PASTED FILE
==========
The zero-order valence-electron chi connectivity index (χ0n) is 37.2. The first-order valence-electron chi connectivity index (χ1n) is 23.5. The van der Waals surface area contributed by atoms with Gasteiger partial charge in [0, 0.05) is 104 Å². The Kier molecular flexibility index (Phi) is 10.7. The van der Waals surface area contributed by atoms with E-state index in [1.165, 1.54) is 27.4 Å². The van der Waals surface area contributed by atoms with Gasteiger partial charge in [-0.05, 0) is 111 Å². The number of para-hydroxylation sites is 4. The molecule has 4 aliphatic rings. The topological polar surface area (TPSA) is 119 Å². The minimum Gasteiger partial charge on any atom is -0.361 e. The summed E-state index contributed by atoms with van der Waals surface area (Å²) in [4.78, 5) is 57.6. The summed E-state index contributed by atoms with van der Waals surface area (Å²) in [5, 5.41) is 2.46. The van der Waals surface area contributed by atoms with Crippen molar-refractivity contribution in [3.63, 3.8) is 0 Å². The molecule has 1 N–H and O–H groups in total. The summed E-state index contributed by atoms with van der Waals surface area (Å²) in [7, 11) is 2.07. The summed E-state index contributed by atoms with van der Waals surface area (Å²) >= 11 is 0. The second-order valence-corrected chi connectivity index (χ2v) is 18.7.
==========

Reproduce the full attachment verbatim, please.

The zero-order valence-electron chi connectivity index (χ0n) is 37.2. The first-order valence-electron chi connectivity index (χ1n) is 23.5. The van der Waals surface area contributed by atoms with Gasteiger partial charge in [0, 0.05) is 104 Å². The Kier molecular flexibility index (Phi) is 10.7. The van der Waals surface area contributed by atoms with E-state index in [1.165, 1.54) is 27.4 Å². The van der Waals surface area contributed by atoms with Gasteiger partial charge in [-0.05, 0) is 111 Å². The number of para-hydroxylation sites is 4. The molecule has 4 aliphatic rings. The topological polar surface area (TPSA) is 119 Å². The minimum Gasteiger partial charge on any atom is -0.361 e. The summed E-state index contributed by atoms with van der Waals surface area (Å²) in [4.78, 5) is 57.6. The summed E-state index contributed by atoms with van der Waals surface area (Å²) in [5, 5.41) is 2.46. The van der Waals surface area contributed by atoms with Crippen molar-refractivity contribution in [3.63, 3.8) is 0 Å². The molecule has 1 N–H and O–H groups in total. The summed E-state index contributed by atoms with van der Waals surface area (Å²) in [7, 11) is 2.07. The summed E-state index contributed by atoms with van der Waals surface area (Å²) >= 11 is 0. The second-order valence-corrected chi connectivity index (χ2v) is 18.7.